Monday, 24 August 2009


I spy with my little eye bat-shit insanity.

It's been a long, bumpy ride but we've at last come to the end of the John Carpenter crazy watch. And what a trip!

Things started off pretty tame with the decidedly uncrazy Assault on Precinct 13. Halloween was only a little bit nuts, but Carpenter bottomed out again with The Fog. Escape From New York broke the mold and earn the highest crazy rating yet, but as Carpenter gained ever more experience as a filmmaker, the craziness steadily declined, hitting rock bottom with Starman. Both Prince of Darkness and They Live were equally bonkers but the completely sane Memoirs of an Invisible Man forced a halt in craziosity. In the Mouth of Madness bypassed all previous outings and rated a 4.5 on the caze-o-meter. A sharp decline was noted in Village of the Damned but Carpetner's final three films, Escape From LA, Vampires, and Ghosts of Mars delivered more insanity.

Apologies for the hard to read graph.

It would appear that Carpenter's craziest film, In The Mouth of Mandess is the turning, or perhaps, breaking point. I argue instead that Starman is in fact what drove the man over the edge, and that Madness tracks only Carpenter's growing, uh, madness. Carpenter's films can be divided into two groups, pre- and post-Starman, and the films on either side of that line represent different kinds of insanity.

Beginning with Precinct 13, the film is completely sane not because of its premise--which is revisited in the unquestionably crazy Ghosts of Mars--but because of its execution. In spite of a few pacing issues, the film slowly builds suspense and its claustrophobic atmosphere suggest that Carpenter may well be a gifted filmmaker. Halloween is a lot crazier than Precinct 13, based mostly on a combination of story and execution. The film's psychology is slightly more complex, and the audience is treated to both the killer his victims' points of view. The Fog is deemed uncrazy because in it Carpenter has resolved the pacing issues that hindered his previous films, and the story follows in a logical and natural order.

Already crazy!

The group of films that follow The Fog, which include Escape From New York, The Thing, Big Trouble in Litte China, and Christine are all half a point saner than the one before it, starting with New York. Here again, Carpenter is displaying his skill as a filmmaker, but the films in this group are all over the map story-wise. New York is crazy mostly because it's total departure for Carpenter. The Thing brilliantly muses on paranoia and isolation while delivering outstanding monster effects. BTLC is a campy Chinese fantasy-type story, and Christine is a straight horror story about an evil car. In each of these films, Carpenter's competence more than anything else is what keeps the insanity to a minimum.

Starman is, again, a departure for Carpenter. He's dealt with aliens before as well as people-out-of-their-element, but Starman is not even remotely close to being genre. Unlike The Thing or BTLC, Starman is a straight work-for-hire gig and the film could have been made by anyone. The lack of crazy is due not to Carpenter's skill but to the distinct lack of anything remotely Carpentery in the movie; Starman could have been made by anyone.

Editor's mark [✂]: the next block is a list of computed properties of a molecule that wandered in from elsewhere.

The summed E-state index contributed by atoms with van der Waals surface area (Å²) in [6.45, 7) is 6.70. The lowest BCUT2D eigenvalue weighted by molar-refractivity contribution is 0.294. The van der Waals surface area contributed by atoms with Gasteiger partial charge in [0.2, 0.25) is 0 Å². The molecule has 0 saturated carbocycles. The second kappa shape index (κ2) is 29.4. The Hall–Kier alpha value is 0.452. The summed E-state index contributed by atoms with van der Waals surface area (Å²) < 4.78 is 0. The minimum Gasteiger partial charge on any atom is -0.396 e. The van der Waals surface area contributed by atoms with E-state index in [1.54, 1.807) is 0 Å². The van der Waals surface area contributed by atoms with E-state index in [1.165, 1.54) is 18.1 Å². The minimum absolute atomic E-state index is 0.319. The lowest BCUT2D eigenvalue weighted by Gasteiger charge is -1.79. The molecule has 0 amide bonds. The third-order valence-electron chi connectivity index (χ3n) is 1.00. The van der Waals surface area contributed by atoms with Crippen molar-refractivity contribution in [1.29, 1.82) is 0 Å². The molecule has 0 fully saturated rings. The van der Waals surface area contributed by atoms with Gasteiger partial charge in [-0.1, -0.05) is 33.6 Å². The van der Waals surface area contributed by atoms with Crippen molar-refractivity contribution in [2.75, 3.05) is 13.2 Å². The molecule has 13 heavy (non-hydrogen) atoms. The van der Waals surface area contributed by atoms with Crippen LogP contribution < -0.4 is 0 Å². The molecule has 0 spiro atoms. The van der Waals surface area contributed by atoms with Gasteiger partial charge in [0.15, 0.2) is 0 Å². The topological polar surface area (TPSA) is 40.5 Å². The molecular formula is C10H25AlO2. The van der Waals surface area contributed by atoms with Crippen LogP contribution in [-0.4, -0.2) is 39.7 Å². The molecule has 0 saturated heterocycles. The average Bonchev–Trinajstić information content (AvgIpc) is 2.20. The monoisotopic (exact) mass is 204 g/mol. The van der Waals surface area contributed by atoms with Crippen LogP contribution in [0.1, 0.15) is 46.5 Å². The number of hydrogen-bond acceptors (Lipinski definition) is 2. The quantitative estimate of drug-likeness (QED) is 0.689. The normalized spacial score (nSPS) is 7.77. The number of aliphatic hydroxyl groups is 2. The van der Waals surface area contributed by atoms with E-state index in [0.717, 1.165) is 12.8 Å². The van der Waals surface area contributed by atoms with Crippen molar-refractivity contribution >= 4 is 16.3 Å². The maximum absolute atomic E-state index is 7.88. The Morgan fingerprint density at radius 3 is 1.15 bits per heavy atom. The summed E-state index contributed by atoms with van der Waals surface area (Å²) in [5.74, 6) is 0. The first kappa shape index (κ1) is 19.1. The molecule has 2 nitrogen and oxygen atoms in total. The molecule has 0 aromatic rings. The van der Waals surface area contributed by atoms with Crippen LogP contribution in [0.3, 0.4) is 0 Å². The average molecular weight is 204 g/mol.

I refuse to post a picture of Starman.

Post-Starman, Carpenter returns to the horror genre with the Lovecraftian Prince of Darkness. The film is undeniably crazy. It's very creepy and has one of the greatest endings ever. Prince of Darkness is followed by the equally insane but tonally different They Live. It would appear that the lull in Carpenter's personal and professional development brought on by Starman forced a growth spurt of sorts. Though Prince of Darkness is extremely well made, this factor alone cannot mitigate the creeping insanity that has pervaded most of Carpenter's films up to this point.

The unfortunate Memoirs of an Invisible Man puts an abrupt stop to the insanity, but Carpenter again bounces back with is craziest film yet, In The Mouth of Madness. To watch Madness is to watch a man go insane, because that is the actual plot. But Madness is crazier than is is strictly necessary and though it too is Lovecraft-inspired, it lacks the polish of Prince of Darkness. Carpenter was not going crazy when he made this movie--he was already there. Village of the Damned could have been another Memoirs, but the combined powers of Carpenter's credentials and craziness prevent the film from being a complete write-off. With the exception of Escape From LA, the final films in the catalogue are very different from Carpenter's equally crazy but earlier films. The boredom or fatigue that seems apparent in Vampires and Ghosts of Mars, might be side effects of a lifetime of Carpenter trying to keep his growing insanity under control.

Disregarding the first three films in his career, in which Carpenter was fitting himself into the genre, examination of the data thus far shows a cycling pattern of mounting insanity, then a bottoming out, followed by a peak of craziness. The point at which he went insane appears to be Starman and not In the Mouth of Madness, though it is his craziest film. The pre-Starman films are all insane, but the insanity is balanced by Carpenter's increasing maturity as a filmmaker. Post-Starman, Carpenter has established himself as director and, with the exception of Memoirs and Village of the Damned, the craziness is expertly and overtly distributed throughout his films. The uneven distribution of insanity across the post-Memoirs group is attributed to Carpenter actually being totally insane.

What more proof do you need? Just look at him!

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